Quite frequently you run across people claiming that the US is the most generous country when it comes to foreign aid. Dependent on how you look at it, this can be considered true to a certain degree, but as most people estimates such things it’s not.
It’s hard to get exact numbers for how much foreign aid different countries give, since things like debt relief are often included in the numbers. While it can be argued that debt relief lessens the burden on the 3rd world countries, and thus can be considered foreign aid, the money has often been transferred much earlier than the debt relief, and thus should not be counted as part of the foreign aid for the year when the debt relief happens.
The Center for Global Development makes an annual report, the Index of Donor Countries
, where they compare different donor countries. This comparison is based upon a number of factors, but among those, are the net transfers (i.e. foreign aid less dept relief).
Table 3, on page 12 of the Index of Donor Countries, contains the numbers of donations including and excluding debt relief.
From here it can be seen that in 2004 the US transferred 17,178 million dollars, while the second highest entity on the list, the European Commission donated 12,216 million.
If we consider debt relief as part of foreign aid, the US donated 18,639 and the EC 12,577.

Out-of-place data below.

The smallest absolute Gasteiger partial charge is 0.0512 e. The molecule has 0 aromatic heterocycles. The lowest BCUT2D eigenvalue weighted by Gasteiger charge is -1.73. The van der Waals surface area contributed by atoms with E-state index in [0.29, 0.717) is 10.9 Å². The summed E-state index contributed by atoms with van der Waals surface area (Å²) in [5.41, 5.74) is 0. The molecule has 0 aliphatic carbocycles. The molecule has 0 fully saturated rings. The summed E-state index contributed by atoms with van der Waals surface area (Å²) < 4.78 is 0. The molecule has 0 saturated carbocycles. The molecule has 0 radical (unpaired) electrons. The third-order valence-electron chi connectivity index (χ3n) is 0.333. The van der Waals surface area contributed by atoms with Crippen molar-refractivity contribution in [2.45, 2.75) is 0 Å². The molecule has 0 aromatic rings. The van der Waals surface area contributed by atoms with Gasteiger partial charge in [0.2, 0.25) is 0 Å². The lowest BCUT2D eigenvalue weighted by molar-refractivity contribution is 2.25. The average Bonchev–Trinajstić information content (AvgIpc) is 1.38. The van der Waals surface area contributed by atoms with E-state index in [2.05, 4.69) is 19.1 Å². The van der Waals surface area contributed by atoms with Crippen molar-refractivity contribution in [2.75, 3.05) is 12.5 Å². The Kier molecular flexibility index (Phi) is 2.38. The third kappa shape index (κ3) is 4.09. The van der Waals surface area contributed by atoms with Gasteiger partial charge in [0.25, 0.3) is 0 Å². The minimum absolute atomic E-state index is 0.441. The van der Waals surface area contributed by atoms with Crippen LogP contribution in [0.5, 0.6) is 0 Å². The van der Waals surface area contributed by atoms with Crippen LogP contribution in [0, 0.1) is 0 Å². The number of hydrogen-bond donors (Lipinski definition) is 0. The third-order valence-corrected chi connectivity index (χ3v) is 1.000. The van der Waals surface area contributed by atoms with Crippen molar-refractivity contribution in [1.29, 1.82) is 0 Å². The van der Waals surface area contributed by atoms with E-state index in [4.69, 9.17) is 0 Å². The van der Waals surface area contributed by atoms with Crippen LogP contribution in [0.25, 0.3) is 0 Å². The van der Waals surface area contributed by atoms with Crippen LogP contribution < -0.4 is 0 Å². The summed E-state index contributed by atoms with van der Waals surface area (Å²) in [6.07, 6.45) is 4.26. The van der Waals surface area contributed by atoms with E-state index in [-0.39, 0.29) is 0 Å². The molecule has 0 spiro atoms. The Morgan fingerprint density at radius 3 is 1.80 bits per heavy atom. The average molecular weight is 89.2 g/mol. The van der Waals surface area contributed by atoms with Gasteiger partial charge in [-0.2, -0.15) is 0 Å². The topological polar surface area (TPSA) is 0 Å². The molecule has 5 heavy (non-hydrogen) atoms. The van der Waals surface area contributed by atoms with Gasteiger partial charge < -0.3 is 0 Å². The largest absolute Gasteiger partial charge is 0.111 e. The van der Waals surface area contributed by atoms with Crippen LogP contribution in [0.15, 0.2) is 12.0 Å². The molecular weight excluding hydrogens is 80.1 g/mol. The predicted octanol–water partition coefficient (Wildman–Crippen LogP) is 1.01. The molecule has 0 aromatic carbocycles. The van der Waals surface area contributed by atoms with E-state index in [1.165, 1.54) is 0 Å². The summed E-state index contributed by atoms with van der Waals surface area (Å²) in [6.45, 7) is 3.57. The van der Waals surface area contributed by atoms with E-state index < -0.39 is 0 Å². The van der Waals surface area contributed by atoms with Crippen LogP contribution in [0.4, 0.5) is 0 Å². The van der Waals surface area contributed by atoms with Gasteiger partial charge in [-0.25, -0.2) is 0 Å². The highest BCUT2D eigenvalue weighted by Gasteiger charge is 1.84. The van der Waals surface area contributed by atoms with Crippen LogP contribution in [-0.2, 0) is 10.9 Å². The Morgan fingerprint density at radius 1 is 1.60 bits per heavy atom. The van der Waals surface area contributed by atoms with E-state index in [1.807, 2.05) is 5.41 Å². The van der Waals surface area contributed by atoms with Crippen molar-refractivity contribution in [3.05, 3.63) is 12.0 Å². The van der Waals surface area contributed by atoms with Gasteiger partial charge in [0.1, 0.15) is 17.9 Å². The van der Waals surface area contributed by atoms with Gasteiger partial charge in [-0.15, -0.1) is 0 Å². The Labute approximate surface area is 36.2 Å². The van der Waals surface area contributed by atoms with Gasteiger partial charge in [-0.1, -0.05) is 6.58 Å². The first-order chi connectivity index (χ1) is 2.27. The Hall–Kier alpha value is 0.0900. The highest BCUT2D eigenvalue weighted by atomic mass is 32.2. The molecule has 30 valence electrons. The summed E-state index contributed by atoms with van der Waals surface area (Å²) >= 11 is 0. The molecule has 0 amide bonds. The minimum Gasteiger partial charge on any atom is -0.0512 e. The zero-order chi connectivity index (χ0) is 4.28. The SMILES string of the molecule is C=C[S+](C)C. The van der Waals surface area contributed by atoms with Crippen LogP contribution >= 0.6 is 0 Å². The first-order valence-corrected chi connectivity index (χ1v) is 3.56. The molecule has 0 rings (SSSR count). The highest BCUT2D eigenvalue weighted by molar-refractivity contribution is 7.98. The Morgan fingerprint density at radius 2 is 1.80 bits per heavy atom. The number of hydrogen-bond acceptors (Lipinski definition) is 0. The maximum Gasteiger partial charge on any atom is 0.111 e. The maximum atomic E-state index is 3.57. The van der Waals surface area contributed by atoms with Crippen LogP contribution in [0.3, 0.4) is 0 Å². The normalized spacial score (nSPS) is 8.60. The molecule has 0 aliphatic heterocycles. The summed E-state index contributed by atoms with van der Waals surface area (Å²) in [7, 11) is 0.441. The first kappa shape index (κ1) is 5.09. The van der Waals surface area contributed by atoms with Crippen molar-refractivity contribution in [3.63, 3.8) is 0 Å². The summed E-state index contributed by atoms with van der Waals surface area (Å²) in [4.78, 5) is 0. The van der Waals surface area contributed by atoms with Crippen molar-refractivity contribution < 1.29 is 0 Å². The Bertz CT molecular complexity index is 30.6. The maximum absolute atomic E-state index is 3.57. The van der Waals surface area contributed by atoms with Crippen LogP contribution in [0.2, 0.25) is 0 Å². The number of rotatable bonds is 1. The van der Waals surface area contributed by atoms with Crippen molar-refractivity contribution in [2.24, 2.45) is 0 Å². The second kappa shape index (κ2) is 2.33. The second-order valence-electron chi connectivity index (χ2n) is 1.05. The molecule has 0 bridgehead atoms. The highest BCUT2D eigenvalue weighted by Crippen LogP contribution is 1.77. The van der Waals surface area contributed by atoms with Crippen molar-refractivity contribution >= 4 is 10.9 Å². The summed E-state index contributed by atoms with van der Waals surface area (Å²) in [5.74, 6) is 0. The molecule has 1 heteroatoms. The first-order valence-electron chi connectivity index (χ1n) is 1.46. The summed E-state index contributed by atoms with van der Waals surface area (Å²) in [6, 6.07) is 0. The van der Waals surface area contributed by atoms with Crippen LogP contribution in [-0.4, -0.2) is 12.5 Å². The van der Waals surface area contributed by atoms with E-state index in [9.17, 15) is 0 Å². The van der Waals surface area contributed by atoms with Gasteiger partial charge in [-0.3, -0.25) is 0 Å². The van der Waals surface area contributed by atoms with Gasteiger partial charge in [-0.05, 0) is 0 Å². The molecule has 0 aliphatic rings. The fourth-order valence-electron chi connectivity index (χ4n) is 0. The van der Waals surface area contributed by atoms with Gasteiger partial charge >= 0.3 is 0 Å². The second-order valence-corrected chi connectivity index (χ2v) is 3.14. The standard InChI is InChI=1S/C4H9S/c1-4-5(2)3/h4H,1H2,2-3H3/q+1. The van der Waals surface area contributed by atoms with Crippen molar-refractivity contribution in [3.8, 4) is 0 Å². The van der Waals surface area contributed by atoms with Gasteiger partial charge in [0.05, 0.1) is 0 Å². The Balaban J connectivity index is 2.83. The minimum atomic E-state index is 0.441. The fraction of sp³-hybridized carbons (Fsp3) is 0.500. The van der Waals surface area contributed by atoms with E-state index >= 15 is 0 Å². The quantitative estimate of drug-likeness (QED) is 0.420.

Japan donated 10,847 millions with debt relief, but only 3,385 millions without.
The figure shows the total donations of all the countries in the index (sorry for the lack of values on the X-axis – Excel didn’t want to play along for some reason).
The problem with looking at the total numbers like that is that it doesn’t take into account the relative sizes of the economies and populations. If Bill Gates gives $100 to someone it’s not considered as generous as if a minimum wage worker gives $100 to someone, simply because $100 is much less of Gates’ capital. Similar, if ten minimum wage workers each gives $10, it’s not considered as generous as the one person giving $100, even if the amount is the same.
In other words, to judge if the US is the biggest donor, we have to take into account how large part of the GNP goes to foreign aid, and how big amount is used per capita.
To do so, I found the relevant data from the International Monetary Fund
and used that for comparison.
The numbers I got was the countries' population, total GNP and GNP per capita, both of the GNP values are relative to their buying power (GNP (PPP)).
After doing that, I did a little number crushing. First I found out who donated most compared to their total GNP (PPP). In this, and the following comparisons, I only looked at the transfers without debt relief (net numbers in the above figure).
As the figure shows, the position of USA is quite different when taking the relative economies into consideration (I’ve removed the donations from the international organizations from the figure). As a matter of fact, the US ranks 17th, just below Greece, and just above Germany. And this figure doesn’t take into consideration that the EU countries make considerable donations through the European Commission, which was ranked second in the total amount given.
To reflect how much difference these donations makes, I’ve made a different figure that groups the EU countries together. As the donations by the EC probably came from money paid by the member countries before 2004, I’ve made two groups – on called ‘Old EU’, which includes only the countries that were members before 2004, and one called ‘EU’ which includes all EU countries in the donor table.